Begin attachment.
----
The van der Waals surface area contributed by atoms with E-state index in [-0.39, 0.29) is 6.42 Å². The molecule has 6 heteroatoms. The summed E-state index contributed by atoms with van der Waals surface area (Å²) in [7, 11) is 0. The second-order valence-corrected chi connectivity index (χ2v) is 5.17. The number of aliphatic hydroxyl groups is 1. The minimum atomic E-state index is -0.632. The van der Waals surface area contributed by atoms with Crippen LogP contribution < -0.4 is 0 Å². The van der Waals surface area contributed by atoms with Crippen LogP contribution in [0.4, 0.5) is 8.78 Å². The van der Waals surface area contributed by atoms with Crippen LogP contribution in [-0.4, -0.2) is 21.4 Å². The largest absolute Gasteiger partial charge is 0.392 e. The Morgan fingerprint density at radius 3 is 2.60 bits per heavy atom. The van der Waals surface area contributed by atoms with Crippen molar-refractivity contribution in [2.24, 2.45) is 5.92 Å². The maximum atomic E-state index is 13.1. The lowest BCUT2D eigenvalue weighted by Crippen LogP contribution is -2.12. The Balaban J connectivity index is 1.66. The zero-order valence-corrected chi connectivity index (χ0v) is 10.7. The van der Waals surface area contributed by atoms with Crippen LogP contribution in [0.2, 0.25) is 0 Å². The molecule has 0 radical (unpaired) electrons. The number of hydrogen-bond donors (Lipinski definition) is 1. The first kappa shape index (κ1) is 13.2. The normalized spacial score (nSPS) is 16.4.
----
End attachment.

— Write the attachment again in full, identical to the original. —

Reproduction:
The van der Waals surface area contributed by atoms with E-state index in [-0.39, 0.29) is 6.42 Å². The molecule has 6 heteroatoms. The summed E-state index contributed by atoms with van der Waals surface area (Å²) in [7, 11) is 0. The second-order valence-corrected chi connectivity index (χ2v) is 5.17. The number of aliphatic hydroxyl groups is 1. The minimum atomic E-state index is -0.632. The van der Waals surface area contributed by atoms with Crippen LogP contribution < -0.4 is 0 Å². The van der Waals surface area contributed by atoms with Crippen LogP contribution in [0.4, 0.5) is 8.78 Å². The van der Waals surface area contributed by atoms with Crippen LogP contribution in [-0.4, -0.2) is 21.4 Å². The largest absolute Gasteiger partial charge is 0.392 e. The Morgan fingerprint density at radius 3 is 2.60 bits per heavy atom. The van der Waals surface area contributed by atoms with Crippen molar-refractivity contribution in [2.24, 2.45) is 5.92 Å². The maximum atomic E-state index is 13.1. The lowest BCUT2D eigenvalue weighted by Crippen LogP contribution is -2.12. The Balaban J connectivity index is 1.66. The zero-order valence-corrected chi connectivity index (χ0v) is 10.7. The van der Waals surface area contributed by atoms with Crippen LogP contribution in [0.2, 0.25) is 0 Å². The molecule has 0 radical (unpaired) electrons. The number of hydrogen-bond donors (Lipinski definition) is 1. The first kappa shape index (κ1) is 13.2. The normalized spacial score (nSPS) is 16.4.